Dr. Hinson is in private practice now in College Park, Georgia. I am told that medical insurance now will now cover some Chiropractic treatments. I continued with Neurologist (Dr. Bill Naguazewski) here in Rome who kept increasing neurontin medication (a medicine commonly used in Epilepsy patients) and they even put a pain patch on me one day when I was at the doctor's office in such horrible pain I could not speak. I got off the narcotic pain patch after a few weeks believing the treatment was worse than the disease.

Medication (even pain patches) does not help this pain anyway and I certainly did not want to deal with addictive drugs.

The doctors did CAT scans which showed the pad that Dr. Tindall put in my brain in the 1996 surgery at Emory had "calcified." The Neurosurgeons here in Rome (Coosa Medical) were helpless. They said they had never seen anything like it.

We finally sent the scans to a Neurosurgeon in Nashville and then on to Johns Hopkins hospital in Baltimore, Both these doctors had seen the calcification before and both suggested another rhizotomy that would deaden the trigeminal nerve. My family did a great deal of research and finally convinced me to go back to Dr. Carson at Johns Hopkins…reasoned Carson would have a special interest in me because of the previous failed procedure.

October 30, 2001. I was back at Johns Hopkins. Dr. Benjamin Carson did a “Rhizotomy with a modified form of Radiofrequency”. One of the side effects is that I have a great deal of numbness (especially the left nostril) and still have some head and facial pain but no recurrence of the unbearable trigeminal pain since the procedure on Oct 30, 2001. This is not considered a permanent solution (but is expected to last for years) and is still working well for me over 10 years later.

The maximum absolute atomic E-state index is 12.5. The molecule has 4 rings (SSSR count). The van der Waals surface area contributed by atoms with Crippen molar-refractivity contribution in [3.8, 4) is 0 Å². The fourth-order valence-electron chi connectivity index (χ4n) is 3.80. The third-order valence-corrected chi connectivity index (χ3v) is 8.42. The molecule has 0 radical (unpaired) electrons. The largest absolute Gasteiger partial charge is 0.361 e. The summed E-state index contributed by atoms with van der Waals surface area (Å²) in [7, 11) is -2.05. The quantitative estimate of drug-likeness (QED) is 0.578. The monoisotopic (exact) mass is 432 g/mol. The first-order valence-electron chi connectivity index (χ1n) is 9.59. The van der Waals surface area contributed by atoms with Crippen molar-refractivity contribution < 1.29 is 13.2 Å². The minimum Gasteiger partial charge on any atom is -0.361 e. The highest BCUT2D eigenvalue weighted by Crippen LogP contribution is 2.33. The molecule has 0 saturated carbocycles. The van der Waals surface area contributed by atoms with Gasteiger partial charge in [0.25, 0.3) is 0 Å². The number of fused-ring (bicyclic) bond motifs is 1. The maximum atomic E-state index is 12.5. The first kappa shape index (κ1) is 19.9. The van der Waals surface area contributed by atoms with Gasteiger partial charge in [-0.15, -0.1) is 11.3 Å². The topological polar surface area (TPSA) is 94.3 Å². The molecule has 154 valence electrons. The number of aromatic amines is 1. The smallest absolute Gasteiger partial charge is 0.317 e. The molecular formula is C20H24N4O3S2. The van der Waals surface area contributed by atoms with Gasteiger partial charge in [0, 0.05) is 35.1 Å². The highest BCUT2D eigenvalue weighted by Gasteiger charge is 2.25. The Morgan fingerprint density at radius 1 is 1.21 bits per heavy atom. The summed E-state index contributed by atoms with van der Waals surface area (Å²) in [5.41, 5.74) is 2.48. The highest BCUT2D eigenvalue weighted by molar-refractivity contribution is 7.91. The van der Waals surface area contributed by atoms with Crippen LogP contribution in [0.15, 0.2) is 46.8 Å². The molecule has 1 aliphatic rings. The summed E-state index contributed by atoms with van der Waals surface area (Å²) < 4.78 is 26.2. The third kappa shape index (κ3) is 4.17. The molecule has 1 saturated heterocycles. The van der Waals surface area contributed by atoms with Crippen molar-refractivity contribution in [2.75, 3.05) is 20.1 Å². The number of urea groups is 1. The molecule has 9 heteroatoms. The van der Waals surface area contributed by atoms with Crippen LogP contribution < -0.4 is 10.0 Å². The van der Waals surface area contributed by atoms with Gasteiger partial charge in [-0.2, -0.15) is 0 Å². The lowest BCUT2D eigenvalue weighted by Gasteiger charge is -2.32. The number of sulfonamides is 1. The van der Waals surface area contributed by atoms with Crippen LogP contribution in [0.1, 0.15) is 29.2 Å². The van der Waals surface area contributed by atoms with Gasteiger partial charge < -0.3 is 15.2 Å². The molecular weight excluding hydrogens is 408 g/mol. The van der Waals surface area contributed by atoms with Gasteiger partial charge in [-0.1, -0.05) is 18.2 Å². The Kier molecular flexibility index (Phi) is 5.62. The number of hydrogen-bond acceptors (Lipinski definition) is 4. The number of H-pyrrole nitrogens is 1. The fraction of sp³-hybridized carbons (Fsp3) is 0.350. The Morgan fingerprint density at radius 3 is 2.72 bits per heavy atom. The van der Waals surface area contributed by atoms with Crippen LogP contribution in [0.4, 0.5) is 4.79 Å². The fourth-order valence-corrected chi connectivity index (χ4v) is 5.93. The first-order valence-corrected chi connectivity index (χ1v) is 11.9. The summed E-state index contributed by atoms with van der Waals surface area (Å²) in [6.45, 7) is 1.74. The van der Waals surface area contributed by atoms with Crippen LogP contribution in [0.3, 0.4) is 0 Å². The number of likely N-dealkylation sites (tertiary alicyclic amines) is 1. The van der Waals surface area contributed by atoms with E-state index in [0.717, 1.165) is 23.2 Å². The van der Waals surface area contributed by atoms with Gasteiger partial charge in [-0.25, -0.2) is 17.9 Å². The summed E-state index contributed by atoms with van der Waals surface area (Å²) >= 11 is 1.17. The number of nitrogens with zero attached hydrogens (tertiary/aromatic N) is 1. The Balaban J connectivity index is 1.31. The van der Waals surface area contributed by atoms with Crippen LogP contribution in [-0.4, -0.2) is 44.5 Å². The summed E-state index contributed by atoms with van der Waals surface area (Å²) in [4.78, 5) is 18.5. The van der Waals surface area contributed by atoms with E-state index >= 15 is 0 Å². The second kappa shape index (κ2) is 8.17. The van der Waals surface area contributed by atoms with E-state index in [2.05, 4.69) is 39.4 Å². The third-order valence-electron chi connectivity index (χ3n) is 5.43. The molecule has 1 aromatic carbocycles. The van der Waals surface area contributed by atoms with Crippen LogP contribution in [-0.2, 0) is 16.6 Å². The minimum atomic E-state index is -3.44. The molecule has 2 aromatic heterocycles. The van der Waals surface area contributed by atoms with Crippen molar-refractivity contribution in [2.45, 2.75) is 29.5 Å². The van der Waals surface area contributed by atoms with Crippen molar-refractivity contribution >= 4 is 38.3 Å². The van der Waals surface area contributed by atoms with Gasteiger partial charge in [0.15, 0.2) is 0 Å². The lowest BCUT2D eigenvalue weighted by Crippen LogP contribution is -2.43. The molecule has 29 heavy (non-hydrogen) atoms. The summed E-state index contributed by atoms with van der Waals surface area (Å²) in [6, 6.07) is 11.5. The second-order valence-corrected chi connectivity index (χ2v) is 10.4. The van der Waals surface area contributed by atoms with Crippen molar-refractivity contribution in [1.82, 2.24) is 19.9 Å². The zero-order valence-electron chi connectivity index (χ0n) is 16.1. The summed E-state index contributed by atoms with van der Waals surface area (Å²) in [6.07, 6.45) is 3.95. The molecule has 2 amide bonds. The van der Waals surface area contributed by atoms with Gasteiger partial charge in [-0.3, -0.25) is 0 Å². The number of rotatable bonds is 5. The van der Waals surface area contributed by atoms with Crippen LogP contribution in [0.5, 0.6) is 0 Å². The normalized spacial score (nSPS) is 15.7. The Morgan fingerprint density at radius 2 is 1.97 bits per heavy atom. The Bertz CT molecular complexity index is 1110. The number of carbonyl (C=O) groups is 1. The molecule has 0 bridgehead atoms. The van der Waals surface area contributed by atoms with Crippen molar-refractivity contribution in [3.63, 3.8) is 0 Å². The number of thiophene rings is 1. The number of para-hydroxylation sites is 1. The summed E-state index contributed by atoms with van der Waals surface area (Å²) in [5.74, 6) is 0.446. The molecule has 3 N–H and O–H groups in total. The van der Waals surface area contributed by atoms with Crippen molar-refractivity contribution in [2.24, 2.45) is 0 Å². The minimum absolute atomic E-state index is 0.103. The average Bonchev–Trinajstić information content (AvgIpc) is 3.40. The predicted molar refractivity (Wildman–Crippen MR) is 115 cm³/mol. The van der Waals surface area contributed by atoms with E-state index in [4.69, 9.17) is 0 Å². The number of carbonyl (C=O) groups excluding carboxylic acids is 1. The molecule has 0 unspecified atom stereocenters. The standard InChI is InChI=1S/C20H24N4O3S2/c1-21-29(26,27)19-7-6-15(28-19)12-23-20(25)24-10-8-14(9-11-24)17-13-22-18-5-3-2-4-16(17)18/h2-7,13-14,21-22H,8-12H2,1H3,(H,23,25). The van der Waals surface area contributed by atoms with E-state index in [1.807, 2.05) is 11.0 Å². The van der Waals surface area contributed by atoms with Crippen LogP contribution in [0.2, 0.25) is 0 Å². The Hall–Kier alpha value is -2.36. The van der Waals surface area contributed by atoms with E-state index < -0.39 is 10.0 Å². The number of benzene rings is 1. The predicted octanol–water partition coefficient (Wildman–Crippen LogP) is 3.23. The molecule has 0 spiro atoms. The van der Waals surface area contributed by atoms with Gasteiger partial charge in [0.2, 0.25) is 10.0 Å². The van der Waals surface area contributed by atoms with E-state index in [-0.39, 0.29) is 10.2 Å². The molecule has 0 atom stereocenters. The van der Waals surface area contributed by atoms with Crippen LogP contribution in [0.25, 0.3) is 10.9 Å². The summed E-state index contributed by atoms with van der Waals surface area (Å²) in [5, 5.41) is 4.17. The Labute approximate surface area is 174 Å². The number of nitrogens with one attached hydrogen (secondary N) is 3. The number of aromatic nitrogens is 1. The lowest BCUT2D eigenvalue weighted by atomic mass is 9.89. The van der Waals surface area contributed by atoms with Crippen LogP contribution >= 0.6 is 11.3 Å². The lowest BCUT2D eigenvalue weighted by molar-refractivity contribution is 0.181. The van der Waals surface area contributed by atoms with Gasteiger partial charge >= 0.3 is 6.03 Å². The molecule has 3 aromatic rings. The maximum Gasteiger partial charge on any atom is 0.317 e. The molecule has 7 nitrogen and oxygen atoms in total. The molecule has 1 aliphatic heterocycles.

I suppose I would do it again because the pain had become so unbearable. I could not eat (mostly liquids) and could not talk without extreme pain and it made carrying on daily activities difficult.

In order to send this information to a friend who is dealing with some facial pain, I am publishing this article again today (May 23, 2011) . I am still free of the excruciating Trigeminal Neuralgia now nearly 10 years after the surgery by Dr. Ben Carson at Johns Hopkins.

1.There are many TN sufferers out there. I have just finished reading the Winter 2007 TNALERT, published three times a year by (Trigeminal Neuralgia Association). It came in the mail today (January 8, 2008).


Carol said...

I was always amazed at how you still managed to be a full time pastor and do so many other things despite all the pain.

I gave you an award. Here's the link to find out about it:

Jane said...

Thanks for sharing your story, Aunt Ruth. I knew you had pain with the TN but I never knew how bad it was. I do no know how you managed your life during that time. I am so glad the last procedure has brought you relief.

Ruth said...

Thanks Carol, I sure learned much from all the pain.
More importantly, I have you to thank, my precious daughter, for taking time off from work to drive me to Baltimore, stay with me for the surgery and then back home.
I am hoping some TN patients will read the post and find some help in their decision making.

Ruth said...

Thanks Jane, I am catching up with reading my favorite blogs today...and yours by my favorite neice, is near the top of my list!!!! We REALLY get to know one another by reading BLOGS? Right?